Schooling eyes the gold
Schooling eyes history as he clashes with his idol Phelps
REPORTING FROM RIO
He flailed his extraordinarily long arms across his torso like whips, sending lightning cracks reverberating around the arena and leaving those watching wincing, wondering how joints are not dislodged and ribs not cracked.
It has been Michael Phelps' signature all his swimming life, a way of warming particular muscles and by now an unmistakable warning to his rivals that THE MAN is in HIS HOUSE.
On Thursday afternoon at the Olympic Aquatics Arena here in Rio, he went through his usual routine in Heat 6 of the men's 100m butterfly, crouched in Lane 4.
I wondered if Joseph Schooling, hearing it ring loudest in his ears in Lane 5, would be intimidated.
The answer came 51.41 seconds later.
The Singaporean beat Phelps and led 16 of the world's best sprint butterfliers into the semi-finals.
At 9.12am today (Singapore time), Schooling will attempt to end his idol's unbeaten run at the 2016 Olympics. The world will be watching, an island nation will be attacked by nerves and gripped with excitement, as Singaporeans come together to will one of their own into the history books, and into global headlines, in the 100m butterfly final.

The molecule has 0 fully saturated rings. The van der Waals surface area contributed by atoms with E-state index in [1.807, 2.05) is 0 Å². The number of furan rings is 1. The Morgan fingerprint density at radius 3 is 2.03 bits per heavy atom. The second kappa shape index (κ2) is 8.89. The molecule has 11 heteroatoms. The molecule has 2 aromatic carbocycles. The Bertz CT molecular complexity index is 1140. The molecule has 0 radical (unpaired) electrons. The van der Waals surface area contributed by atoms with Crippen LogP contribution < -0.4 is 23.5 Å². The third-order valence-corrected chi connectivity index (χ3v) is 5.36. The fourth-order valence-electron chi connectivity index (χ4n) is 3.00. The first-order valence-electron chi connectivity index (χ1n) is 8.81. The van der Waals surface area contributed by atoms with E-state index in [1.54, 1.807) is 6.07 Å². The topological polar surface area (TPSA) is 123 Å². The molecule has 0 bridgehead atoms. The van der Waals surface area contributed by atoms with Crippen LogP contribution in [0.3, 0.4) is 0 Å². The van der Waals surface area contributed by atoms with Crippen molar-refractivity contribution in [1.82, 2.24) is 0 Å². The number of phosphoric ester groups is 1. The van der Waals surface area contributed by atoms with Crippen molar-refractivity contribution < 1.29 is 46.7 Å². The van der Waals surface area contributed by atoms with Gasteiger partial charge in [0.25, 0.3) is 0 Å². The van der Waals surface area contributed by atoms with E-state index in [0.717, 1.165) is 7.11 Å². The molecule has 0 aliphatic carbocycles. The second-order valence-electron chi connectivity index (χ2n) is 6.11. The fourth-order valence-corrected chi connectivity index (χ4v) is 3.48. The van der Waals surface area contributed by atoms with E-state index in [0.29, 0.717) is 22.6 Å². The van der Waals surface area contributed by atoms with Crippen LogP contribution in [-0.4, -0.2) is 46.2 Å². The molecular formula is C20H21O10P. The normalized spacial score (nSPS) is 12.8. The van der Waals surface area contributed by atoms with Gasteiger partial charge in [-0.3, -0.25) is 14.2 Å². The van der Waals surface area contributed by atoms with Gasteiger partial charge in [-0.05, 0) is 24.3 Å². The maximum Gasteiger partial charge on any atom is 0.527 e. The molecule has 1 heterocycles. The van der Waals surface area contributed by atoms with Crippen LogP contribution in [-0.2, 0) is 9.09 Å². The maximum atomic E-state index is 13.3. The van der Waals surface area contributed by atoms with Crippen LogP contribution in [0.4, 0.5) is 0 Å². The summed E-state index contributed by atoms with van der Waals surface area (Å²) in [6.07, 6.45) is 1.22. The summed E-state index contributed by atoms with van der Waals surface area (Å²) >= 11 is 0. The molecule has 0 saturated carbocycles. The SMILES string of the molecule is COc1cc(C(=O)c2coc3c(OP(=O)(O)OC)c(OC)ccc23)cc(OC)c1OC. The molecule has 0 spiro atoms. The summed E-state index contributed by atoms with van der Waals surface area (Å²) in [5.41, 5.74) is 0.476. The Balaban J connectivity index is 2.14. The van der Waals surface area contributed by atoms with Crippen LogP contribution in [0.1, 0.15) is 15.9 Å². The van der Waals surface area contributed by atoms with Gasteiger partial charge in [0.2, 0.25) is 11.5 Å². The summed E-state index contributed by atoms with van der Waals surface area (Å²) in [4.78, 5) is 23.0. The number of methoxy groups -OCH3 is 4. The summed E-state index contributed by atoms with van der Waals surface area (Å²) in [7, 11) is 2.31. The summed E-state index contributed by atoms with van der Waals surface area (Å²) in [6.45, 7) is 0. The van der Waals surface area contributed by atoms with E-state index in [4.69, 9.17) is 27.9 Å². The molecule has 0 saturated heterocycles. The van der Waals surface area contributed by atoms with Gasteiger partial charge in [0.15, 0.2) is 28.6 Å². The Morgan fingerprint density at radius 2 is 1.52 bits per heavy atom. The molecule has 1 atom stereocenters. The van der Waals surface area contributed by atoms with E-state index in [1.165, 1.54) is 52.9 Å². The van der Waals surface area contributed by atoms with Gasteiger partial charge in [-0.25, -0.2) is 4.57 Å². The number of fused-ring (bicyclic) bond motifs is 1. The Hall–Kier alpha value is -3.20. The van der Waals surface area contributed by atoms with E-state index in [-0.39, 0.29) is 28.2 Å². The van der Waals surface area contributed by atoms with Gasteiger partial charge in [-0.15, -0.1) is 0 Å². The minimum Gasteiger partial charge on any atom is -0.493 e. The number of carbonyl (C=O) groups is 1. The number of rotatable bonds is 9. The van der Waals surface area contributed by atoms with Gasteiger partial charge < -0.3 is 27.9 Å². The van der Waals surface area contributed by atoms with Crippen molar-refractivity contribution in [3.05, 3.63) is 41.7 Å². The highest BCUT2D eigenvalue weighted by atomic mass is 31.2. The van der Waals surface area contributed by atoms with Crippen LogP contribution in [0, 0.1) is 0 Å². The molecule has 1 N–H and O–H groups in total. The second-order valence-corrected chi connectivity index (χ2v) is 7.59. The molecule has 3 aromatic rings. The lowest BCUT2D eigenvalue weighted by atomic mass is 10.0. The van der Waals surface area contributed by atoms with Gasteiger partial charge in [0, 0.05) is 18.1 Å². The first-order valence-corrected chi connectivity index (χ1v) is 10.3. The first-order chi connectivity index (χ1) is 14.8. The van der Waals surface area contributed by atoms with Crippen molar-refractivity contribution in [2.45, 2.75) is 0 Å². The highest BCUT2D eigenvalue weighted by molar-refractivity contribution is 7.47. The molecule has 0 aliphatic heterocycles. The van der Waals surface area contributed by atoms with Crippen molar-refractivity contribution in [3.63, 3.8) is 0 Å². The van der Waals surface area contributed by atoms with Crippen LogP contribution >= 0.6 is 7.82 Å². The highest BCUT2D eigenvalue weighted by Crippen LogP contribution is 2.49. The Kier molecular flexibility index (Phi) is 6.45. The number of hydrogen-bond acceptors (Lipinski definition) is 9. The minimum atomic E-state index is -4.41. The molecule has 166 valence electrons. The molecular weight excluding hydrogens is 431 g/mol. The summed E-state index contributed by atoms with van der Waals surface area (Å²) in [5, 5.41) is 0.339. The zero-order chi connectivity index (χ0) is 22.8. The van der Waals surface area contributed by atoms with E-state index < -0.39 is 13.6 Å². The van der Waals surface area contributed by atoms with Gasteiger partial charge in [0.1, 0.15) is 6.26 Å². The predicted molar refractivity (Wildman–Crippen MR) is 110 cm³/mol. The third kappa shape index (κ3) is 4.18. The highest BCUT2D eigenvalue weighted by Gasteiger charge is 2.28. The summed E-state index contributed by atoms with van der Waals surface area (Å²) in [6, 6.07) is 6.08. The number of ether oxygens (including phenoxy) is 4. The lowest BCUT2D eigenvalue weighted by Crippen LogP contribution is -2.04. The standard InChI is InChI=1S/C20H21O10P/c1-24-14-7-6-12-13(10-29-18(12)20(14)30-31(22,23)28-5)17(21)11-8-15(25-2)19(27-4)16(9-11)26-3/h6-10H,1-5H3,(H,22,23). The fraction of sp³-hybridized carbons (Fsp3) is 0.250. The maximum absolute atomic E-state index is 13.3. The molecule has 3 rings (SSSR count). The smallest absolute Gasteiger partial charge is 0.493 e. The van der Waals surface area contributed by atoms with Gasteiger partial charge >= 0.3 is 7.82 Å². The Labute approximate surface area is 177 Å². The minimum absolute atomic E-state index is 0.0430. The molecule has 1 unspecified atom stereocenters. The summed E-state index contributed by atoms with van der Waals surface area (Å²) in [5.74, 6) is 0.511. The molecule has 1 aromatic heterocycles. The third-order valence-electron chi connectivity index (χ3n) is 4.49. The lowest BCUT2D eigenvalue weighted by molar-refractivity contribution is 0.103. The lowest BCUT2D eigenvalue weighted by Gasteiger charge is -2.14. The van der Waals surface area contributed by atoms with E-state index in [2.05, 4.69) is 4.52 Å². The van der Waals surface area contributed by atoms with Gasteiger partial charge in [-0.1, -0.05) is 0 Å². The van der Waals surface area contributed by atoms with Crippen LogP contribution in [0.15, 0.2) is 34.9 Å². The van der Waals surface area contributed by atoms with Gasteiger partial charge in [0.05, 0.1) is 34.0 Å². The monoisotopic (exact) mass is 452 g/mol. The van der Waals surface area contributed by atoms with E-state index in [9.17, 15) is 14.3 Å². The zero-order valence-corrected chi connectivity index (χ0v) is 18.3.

Only sport can do this and we all will forever be grateful to the Schoolings - dad, mum and their fearless son - for helping put together this magic show.
For much of his young life, the 21-year-old has said his goal was to own Olympic gold. Maybe he was ridiculed early on because Singapore has never feted a swimming medallist at the Games, but Schooling has already been vindicated here, although he was hardly in the mood to play it safe 24 hours before the final.
"I'm here to win gold. I'm not talking about a medal. I want to win," he said, after a record-breaking swim in the semi-finals of the event yesterday morning (Singapore time).
"It's time Singaporeans go for gold and not simply settle for a medal at events like the Olympics. A medal is not what I'm going for. I'm going for gold."